Ode to chard
I have always grown chard in my garden. This year, however, every time I turned my back to yank bindweed or give Rose another push on the swing, the chard plants winked at each other and called out (in a relaxed, chard-ish way) “Now: go!” They multiplied, those chard plants. They snuck between the stout trunks of broccoli, gathered like sweet, doting grandmas round the baby parsley, and mixed in with the beets, under cover of “leafy greens already live here.” They popped up at the base of the morning glory vines, like “oh us? Just taking a rest here.”
And because I garden sort of like I parent (I didn’t plan on Col wearing patent leather Mary Janes with a rhinestone buckle to school, but it seems to be working out okay), I let the chard scatter around the garden like birds jumped by our cat.
Humble and quiet, chard are the quakers of the garden. They just go on serenely growing, unfurling shiny new leaves , not trying to monopolize anyone’s time. Unlike certain tomatoes I know, who spend the summer singing tributes to themselves, then after the first whisper of frost, collapse in a dramatic heap. If chard had a song it would be a cross between Billy Joel’s “My Life” (I don’t need you to worry for me cause I’m alright) and Simon and Garfunkel’s “Feeling Groovy” (Life I love you, all is groovy). Its Facebook status update would be: Love being an introvert!
This chard has remained steadfast and true (What’s this? A little Rolling Stones?) through the choking heat of June and now through the biting nights of October. Could it be said that chard has no preferences? A Bodhisattva of the garden?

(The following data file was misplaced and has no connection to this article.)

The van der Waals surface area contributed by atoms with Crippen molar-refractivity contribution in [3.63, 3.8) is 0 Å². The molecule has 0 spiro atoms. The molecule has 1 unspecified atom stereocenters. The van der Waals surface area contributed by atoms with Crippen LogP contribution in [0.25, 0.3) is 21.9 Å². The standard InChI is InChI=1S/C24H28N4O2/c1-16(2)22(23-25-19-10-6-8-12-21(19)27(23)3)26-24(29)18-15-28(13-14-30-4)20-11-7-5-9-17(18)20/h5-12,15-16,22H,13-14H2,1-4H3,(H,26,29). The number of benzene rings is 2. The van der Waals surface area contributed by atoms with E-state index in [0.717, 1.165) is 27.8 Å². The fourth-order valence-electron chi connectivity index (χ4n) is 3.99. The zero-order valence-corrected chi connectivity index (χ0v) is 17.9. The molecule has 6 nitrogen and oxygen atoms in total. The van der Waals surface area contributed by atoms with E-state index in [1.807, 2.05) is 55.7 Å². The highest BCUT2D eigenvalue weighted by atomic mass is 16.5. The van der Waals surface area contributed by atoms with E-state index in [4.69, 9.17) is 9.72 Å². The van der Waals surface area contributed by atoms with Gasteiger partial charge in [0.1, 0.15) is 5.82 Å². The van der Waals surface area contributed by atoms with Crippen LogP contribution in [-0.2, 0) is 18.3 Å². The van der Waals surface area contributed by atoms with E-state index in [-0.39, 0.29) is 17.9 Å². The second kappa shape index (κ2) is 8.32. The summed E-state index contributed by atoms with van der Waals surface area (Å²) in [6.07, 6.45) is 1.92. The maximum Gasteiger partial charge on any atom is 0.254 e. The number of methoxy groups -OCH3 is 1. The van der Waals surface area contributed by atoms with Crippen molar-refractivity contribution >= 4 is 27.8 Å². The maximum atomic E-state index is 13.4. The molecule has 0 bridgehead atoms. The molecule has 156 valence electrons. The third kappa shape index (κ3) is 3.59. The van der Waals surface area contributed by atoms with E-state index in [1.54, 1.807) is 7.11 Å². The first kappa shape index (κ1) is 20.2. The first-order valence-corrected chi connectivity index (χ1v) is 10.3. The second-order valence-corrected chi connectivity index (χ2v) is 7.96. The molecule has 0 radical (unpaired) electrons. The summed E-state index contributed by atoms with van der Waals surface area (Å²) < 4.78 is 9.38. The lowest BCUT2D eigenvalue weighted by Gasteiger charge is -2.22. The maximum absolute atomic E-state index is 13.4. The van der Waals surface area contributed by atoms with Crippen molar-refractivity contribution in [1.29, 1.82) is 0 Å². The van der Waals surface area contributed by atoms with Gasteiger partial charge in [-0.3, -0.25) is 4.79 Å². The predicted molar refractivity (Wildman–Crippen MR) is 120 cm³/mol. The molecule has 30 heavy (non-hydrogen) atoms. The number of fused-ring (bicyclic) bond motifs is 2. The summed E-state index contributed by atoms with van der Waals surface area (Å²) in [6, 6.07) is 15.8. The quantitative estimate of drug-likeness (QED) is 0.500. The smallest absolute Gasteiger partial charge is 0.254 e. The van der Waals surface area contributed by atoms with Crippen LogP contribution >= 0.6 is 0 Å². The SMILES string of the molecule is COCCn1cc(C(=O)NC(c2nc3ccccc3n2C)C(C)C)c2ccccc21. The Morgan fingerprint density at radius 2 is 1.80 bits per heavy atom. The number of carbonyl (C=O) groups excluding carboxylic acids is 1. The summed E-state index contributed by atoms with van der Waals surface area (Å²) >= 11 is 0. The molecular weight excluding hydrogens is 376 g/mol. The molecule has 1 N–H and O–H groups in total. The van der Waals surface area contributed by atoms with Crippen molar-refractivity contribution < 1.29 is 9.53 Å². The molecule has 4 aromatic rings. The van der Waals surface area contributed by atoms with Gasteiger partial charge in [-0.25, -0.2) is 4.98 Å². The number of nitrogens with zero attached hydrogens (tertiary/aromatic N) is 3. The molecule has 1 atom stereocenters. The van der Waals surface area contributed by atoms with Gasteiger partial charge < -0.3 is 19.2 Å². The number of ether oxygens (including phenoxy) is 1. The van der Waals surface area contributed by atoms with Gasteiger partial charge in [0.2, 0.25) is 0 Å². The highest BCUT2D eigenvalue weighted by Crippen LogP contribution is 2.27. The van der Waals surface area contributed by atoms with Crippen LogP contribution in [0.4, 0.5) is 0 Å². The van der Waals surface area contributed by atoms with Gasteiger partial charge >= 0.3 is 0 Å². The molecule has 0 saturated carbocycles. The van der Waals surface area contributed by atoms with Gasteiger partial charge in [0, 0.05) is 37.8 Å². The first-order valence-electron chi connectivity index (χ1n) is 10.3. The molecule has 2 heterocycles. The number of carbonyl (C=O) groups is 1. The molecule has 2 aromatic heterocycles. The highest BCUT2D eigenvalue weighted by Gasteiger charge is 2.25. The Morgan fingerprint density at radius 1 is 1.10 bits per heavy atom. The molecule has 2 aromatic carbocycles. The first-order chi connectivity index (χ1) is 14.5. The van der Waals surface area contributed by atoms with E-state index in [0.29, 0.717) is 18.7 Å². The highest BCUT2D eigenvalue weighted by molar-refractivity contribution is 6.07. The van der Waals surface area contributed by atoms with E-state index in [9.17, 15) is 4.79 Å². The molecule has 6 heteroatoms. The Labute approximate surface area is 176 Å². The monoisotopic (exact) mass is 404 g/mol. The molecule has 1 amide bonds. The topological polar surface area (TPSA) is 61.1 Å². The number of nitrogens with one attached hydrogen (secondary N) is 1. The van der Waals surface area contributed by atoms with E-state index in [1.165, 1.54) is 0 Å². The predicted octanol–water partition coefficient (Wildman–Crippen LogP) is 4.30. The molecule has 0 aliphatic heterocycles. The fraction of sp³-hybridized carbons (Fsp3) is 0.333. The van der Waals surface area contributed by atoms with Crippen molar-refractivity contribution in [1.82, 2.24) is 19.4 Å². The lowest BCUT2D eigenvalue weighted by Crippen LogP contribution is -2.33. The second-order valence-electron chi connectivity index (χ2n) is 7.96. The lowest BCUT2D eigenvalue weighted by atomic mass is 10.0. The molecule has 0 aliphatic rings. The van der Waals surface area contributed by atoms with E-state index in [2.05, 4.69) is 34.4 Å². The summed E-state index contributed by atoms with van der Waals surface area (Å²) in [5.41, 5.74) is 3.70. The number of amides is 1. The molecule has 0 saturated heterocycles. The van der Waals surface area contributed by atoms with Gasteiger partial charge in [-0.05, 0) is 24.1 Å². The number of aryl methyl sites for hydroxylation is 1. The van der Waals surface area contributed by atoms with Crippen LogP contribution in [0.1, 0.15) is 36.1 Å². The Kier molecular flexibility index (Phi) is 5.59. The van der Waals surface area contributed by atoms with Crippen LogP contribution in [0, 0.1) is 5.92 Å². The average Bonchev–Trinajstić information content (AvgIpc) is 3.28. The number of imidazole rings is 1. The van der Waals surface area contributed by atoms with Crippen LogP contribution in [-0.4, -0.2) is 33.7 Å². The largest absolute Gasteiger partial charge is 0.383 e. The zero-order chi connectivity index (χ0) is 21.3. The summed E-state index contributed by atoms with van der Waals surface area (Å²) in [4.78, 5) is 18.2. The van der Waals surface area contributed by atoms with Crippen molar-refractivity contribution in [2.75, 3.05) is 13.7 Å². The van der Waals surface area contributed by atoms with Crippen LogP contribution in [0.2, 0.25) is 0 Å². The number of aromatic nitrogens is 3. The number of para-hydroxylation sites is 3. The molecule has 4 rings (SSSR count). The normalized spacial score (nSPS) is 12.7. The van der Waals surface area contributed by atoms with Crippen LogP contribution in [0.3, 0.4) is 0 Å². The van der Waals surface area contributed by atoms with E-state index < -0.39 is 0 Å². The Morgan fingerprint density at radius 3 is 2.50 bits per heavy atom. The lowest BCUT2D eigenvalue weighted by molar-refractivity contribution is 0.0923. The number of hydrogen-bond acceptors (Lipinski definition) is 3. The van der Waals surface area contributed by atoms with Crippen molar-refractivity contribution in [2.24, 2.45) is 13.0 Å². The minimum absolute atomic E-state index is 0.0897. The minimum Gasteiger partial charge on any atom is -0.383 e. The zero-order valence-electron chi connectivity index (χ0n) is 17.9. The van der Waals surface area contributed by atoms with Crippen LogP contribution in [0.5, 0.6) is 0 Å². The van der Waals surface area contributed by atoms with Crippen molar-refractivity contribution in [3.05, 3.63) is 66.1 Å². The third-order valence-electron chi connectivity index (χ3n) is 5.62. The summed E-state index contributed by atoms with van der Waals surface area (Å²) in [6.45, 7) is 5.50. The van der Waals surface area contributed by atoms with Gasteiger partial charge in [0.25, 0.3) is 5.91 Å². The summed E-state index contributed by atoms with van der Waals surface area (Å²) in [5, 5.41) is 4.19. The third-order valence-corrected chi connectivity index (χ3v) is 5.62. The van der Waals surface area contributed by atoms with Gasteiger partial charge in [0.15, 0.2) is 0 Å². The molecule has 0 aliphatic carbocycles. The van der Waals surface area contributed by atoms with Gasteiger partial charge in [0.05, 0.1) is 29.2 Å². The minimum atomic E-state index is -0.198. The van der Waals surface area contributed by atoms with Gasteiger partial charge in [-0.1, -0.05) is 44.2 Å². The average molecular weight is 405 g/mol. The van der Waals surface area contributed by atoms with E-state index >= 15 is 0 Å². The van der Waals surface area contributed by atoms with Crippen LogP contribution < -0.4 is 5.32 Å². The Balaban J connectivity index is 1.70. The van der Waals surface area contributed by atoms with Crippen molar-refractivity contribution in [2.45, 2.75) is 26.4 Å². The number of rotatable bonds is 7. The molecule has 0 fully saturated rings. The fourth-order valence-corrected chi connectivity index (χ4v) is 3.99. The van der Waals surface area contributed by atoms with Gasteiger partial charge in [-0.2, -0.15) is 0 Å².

Plus, would you like a little magnesium, calcium, folate, iron, potassium, zinc, copper and Vitamin’s K, C and E in your meal? When I see little green slivers of chard sneaking their way into my kids’ mouths (riding the coattails of macaroni and cheese undoubtedly), I feel like perhaps my children will beat the scurvy after all.
My mom, who loves all things vegetable, though is more likely to win “Farmer’s Market Patron of the Year” than to ever press a seed in the gritty earth, cut enough armfuls of chard from our garden to fill three 5-gallon buckets. She culled the terribly grasshopper-munched leaves and then asked–while her pockets beeped and buzzed with i-phones and Blackberries–“should these go to the chickens or the compost?”
Post chard-harvest, Col played his four year old cards right and after Rose went to bed he blended into the background posing as “kitchen help” and bought himself an extra hour before bed time. He cranked the apple corer/slicer with Dan and and offered himself up as a dance partner to me when I got so gleeful about steaming several thousand pounds of chard I had to spin around to Sheryl Crow belting out “Love is a good, love is a good, love is a good thing.”
Someday Col is going to confuse a sweet young girl hankering for a slow dance by suggesting “why don’t you swing me through the air by my feet?”
A 3 gallon pot of steaming chard smells like a rainforest exhaling, or like an acre of broccoli shrugging off morning dew; very, very green.
Hopefully I got all the earwigs out.
Lovely bags of frozen chard (see below), and children bonding over all the chard-strewn mac’n’cheese they’ll be eating this winter.